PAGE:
Any other thoughts on this?



      The one the best is already here in Australia.
      OPTOMA LCT 100, Ultra short throw Laser Projector 100 inches Tv for $7000.

      2000 lumens ... spread over what screen size?

      Assuming an 30 degree (flood) beam angle, the LOR of a flood optic will only be 60-70%. Let's say 70%. Real Output lumens of the projector is logically 1400 lumens (white).

      A 65" TV screen = 165.1cm diagonal, resulting in 16:9 dimensions of 144cm x 81cm
      Total Area= 1.1664m2 => 1200 lm (nice - HDR standard).

      Increasing to 75" , area = 75/65 * 1.1664m2 => 1.346 => 1040 lm.

      These hisense TV's are hanging at around 400 nits (lumens per square meter emitted).

      If the LOR is close to correct, the projector will provide a better picture, if we're just talking about lumens / nits.

    To the brand name snobs... In the early days 'LG' (Lucky Goldstar) hit the market in Australia as 'Goldstar' and quite frankly they were a piece of sh-t, they were poorly made and very unreliable. Samsung were a tad better but still a POS, but over time both brands matured and improved. Hisense have been around for a while now and whilst not all of their models are great the series 7 is more that great its a freak and a 'top brand name' killer. I recently purchased a 70" series 7 Hisense which I picked up on special for $2400 from Domayne. Without going into a load of technobabble I'll keep it short and simple, the series 7 is better than the best LG and Samsung have to offer (excluding OLED models) and edges out the best Sony by a very small margin. When it comes to value for money then the series 7 is on its own, nothing can come near it on price.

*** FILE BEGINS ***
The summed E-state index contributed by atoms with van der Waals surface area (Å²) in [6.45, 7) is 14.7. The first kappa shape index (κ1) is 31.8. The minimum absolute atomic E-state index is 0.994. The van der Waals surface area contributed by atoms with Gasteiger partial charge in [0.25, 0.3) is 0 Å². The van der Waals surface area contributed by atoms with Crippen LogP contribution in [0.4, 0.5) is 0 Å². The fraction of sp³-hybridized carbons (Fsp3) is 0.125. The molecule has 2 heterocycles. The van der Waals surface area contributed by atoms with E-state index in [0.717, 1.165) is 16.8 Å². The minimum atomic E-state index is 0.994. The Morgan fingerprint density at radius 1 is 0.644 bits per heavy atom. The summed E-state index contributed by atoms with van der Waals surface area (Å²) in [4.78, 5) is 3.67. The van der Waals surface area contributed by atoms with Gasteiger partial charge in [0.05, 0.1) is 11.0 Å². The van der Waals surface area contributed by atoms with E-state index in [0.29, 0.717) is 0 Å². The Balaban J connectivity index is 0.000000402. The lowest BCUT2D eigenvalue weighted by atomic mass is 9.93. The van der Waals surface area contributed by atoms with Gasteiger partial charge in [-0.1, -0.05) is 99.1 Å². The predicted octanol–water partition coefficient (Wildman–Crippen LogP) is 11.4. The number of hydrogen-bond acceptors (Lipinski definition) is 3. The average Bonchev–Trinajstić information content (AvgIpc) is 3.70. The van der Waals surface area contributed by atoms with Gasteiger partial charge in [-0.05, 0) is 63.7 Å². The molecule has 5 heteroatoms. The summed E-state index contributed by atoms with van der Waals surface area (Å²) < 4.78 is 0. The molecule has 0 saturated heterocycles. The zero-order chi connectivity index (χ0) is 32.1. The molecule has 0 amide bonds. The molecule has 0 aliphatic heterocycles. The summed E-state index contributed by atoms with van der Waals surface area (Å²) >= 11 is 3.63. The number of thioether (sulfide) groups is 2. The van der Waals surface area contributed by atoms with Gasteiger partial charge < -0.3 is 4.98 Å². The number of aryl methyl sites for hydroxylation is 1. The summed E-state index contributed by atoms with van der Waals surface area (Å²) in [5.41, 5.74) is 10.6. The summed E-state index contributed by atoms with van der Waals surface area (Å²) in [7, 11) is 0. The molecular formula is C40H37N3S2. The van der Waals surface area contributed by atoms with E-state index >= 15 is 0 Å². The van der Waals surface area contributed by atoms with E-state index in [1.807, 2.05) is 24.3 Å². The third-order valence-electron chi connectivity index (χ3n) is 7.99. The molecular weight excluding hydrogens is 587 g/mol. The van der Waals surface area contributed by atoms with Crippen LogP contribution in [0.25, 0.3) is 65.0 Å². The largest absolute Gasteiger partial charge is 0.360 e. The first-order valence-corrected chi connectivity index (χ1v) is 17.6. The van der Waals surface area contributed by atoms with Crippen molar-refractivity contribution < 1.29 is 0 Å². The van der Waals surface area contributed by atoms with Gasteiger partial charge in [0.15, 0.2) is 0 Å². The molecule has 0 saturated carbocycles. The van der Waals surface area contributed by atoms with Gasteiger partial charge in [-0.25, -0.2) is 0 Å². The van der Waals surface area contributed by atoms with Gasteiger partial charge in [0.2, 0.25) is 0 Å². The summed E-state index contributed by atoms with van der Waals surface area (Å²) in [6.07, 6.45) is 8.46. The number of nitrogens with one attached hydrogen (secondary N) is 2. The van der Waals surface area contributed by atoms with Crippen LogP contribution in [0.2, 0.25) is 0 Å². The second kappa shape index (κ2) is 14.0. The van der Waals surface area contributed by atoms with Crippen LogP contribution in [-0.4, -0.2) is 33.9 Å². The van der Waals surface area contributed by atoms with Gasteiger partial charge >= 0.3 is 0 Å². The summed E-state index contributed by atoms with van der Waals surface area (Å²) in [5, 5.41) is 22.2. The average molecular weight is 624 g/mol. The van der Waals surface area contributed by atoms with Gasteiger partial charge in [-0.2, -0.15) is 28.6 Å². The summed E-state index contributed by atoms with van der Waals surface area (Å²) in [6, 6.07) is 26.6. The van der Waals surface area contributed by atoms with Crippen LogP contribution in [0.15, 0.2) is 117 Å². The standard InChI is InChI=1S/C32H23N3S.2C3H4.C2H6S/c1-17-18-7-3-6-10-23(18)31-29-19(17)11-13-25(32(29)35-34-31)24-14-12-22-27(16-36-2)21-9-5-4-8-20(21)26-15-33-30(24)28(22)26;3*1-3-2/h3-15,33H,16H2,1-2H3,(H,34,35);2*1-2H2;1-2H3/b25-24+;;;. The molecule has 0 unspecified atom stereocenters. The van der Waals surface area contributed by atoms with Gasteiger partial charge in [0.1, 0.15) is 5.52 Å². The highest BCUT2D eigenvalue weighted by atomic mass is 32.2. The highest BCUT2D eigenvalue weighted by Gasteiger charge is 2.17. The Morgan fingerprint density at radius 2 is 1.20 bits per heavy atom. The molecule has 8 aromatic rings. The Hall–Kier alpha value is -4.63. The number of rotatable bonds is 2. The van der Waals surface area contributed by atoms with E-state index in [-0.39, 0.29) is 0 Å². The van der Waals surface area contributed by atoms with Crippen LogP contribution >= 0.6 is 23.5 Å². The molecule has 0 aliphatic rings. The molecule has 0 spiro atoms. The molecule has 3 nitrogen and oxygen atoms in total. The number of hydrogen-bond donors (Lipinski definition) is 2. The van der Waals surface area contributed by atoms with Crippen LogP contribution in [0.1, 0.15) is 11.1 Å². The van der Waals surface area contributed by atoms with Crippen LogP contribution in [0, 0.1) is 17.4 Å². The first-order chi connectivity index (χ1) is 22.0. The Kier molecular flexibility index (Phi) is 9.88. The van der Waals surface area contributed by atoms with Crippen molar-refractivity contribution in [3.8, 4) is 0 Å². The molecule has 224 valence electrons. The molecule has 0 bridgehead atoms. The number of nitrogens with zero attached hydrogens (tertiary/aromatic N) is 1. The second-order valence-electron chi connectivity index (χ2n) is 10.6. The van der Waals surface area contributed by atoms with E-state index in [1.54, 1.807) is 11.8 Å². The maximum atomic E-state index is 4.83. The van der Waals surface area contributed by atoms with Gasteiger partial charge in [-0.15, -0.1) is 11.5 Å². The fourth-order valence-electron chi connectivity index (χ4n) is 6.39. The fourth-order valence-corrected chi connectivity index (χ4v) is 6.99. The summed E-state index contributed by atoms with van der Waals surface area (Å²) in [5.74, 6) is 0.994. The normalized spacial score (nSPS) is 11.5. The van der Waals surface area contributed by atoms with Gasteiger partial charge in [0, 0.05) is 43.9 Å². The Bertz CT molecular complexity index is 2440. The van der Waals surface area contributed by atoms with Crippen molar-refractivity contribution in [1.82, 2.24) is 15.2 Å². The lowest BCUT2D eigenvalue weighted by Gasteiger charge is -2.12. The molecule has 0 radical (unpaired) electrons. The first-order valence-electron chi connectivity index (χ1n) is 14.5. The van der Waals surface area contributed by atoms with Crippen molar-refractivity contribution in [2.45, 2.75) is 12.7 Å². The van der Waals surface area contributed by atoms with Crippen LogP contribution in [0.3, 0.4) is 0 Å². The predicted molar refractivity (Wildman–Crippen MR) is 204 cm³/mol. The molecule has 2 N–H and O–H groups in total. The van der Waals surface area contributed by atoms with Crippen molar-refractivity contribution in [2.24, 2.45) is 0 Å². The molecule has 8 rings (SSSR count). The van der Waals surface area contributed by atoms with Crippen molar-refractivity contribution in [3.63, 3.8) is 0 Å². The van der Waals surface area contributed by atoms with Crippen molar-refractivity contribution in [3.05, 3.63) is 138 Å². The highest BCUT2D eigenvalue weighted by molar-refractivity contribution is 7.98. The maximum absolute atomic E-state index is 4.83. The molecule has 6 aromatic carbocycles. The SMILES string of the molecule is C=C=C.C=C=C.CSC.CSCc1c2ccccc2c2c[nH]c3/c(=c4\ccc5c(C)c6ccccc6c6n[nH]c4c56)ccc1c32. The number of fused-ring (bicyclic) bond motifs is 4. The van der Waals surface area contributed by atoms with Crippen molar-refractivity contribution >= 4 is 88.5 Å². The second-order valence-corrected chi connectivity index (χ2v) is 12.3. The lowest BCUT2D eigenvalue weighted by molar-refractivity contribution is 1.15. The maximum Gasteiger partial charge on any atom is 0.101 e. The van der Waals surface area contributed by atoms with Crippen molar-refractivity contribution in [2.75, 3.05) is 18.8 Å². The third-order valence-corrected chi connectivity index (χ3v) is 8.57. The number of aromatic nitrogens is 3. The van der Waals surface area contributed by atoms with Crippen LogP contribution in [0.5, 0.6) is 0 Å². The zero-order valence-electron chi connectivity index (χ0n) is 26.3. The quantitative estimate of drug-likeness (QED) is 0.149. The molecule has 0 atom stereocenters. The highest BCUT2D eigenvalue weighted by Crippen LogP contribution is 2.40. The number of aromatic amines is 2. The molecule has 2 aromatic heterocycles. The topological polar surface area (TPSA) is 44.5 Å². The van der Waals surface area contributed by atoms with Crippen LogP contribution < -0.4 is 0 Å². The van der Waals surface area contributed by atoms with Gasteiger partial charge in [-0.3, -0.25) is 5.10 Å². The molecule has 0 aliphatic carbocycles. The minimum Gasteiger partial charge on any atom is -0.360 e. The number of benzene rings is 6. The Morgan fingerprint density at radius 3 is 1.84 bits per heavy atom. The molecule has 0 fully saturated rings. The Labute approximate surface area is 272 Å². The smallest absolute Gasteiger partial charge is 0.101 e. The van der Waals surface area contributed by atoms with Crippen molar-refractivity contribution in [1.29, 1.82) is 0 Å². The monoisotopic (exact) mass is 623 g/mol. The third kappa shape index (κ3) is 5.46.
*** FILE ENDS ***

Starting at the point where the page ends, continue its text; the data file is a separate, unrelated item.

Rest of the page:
Misleading at best.
      The 70" was recently on special at thegoodguys ebay store for $2010 delivered, and I *almost* pulled the trigger.

      The picture quality is not in the same league as the Sony 7500 series. The image processing is poor, and the TV stutters.

      Reading the forums ... Australian versions of the TVs don't have HDR available through HDMI, due to firmware issues.
      HDR is only available through netflix ...

      When you're buying a TV, you're buying a package.

      Brand name snobs, maybe ... but when you buy a brand name, you know they have the package ready, and aren't using the customers as guinea pigs ...